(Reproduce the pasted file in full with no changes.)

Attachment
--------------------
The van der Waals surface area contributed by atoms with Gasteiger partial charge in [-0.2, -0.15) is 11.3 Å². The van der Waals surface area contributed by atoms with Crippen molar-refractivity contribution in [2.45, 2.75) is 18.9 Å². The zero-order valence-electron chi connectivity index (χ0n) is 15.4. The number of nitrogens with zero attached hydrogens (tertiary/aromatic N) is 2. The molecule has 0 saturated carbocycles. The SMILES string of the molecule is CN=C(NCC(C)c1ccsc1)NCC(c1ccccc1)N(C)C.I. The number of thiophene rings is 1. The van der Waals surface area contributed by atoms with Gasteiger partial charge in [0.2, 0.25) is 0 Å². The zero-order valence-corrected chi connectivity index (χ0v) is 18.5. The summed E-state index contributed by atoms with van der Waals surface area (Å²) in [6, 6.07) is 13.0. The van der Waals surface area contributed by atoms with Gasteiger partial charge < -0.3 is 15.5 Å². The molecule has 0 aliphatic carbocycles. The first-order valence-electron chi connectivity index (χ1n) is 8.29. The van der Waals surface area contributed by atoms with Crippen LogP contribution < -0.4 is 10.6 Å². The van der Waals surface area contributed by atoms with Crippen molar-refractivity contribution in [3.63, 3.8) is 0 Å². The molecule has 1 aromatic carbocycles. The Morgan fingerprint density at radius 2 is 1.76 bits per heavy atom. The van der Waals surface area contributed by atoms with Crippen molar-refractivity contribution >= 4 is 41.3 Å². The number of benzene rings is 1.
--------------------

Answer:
The van der Waals surface area contributed by atoms with Gasteiger partial charge in [-0.2, -0.15) is 11.3 Å². The van der Waals surface area contributed by atoms with Crippen molar-refractivity contribution in [2.45, 2.75) is 18.9 Å². The zero-order valence-electron chi connectivity index (χ0n) is 15.4. The number of nitrogens with zero attached hydrogens (tertiary/aromatic N) is 2. The molecule has 0 saturated carbocycles. The SMILES string of the molecule is CN=C(NCC(C)c1ccsc1)NCC(c1ccccc1)N(C)C.I. The number of thiophene rings is 1. The van der Waals surface area contributed by atoms with Gasteiger partial charge in [0.2, 0.25) is 0 Å². The zero-order valence-corrected chi connectivity index (χ0v) is 18.5. The summed E-state index contributed by atoms with van der Waals surface area (Å²) in [6, 6.07) is 13.0. The van der Waals surface area contributed by atoms with Gasteiger partial charge < -0.3 is 15.5 Å². The molecule has 0 aliphatic carbocycles. The first-order valence-electron chi connectivity index (χ1n) is 8.29. The van der Waals surface area contributed by atoms with Crippen LogP contribution < -0.4 is 10.6 Å². The van der Waals surface area contributed by atoms with Crippen molar-refractivity contribution in [3.63, 3.8) is 0 Å². The molecule has 1 aromatic carbocycles. The Morgan fingerprint density at radius 2 is 1.76 bits per heavy atom. The van der Waals surface area contributed by atoms with Crippen molar-refractivity contribution >= 4 is 41.3 Å². The number of benzene rings is 1.